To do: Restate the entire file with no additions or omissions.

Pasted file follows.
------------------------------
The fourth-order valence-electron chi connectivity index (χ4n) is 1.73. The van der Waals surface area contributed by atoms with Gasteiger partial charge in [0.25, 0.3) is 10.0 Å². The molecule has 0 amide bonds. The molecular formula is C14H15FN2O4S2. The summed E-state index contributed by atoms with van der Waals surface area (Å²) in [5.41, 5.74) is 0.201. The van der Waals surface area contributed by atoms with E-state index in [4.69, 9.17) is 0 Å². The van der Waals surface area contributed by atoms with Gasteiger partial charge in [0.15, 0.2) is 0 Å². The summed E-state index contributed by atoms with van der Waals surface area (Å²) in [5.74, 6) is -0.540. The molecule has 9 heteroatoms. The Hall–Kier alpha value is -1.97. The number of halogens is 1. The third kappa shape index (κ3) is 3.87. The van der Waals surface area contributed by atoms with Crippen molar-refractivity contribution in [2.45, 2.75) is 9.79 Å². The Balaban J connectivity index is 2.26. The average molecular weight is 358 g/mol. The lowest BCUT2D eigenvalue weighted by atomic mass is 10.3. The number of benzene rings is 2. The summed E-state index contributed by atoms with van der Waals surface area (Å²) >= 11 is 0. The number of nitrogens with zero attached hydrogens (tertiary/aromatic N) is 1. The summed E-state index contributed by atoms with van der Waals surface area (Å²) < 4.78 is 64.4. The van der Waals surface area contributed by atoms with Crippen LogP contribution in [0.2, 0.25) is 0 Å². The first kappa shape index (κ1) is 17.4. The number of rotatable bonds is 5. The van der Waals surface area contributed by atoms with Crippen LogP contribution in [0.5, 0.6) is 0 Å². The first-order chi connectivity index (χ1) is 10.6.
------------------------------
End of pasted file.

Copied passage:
The fourth-order valence-electron chi connectivity index (χ4n) is 1.73. The van der Waals surface area contributed by atoms with Gasteiger partial charge in [0.25, 0.3) is 10.0 Å². The molecule has 0 amide bonds. The molecular formula is C14H15FN2O4S2. The summed E-state index contributed by atoms with van der Waals surface area (Å²) in [5.41, 5.74) is 0.201. The van der Waals surface area contributed by atoms with E-state index in [4.69, 9.17) is 0 Å². The van der Waals surface area contributed by atoms with Gasteiger partial charge in [0.15, 0.2) is 0 Å². The summed E-state index contributed by atoms with van der Waals surface area (Å²) in [5.74, 6) is -0.540. The molecule has 9 heteroatoms. The Hall–Kier alpha value is -1.97. The number of halogens is 1. The third kappa shape index (κ3) is 3.87. The van der Waals surface area contributed by atoms with Crippen molar-refractivity contribution in [2.45, 2.75) is 9.79 Å². The Balaban J connectivity index is 2.26. The average molecular weight is 358 g/mol. The lowest BCUT2D eigenvalue weighted by atomic mass is 10.3. The number of benzene rings is 2. The summed E-state index contributed by atoms with van der Waals surface area (Å²) >= 11 is 0. The number of nitrogens with zero attached hydrogens (tertiary/aromatic N) is 1. The summed E-state index contributed by atoms with van der Waals surface area (Å²) < 4.78 is 64.4. The van der Waals surface area contributed by atoms with Crippen LogP contribution in [0.2, 0.25) is 0 Å². The first kappa shape index (κ1) is 17.4. The number of rotatable bonds is 5. The van der Waals surface area contributed by atoms with Crippen LogP contribution in [0.5, 0.6) is 0 Å². The first-order chi connectivity index (χ1) is 10.6.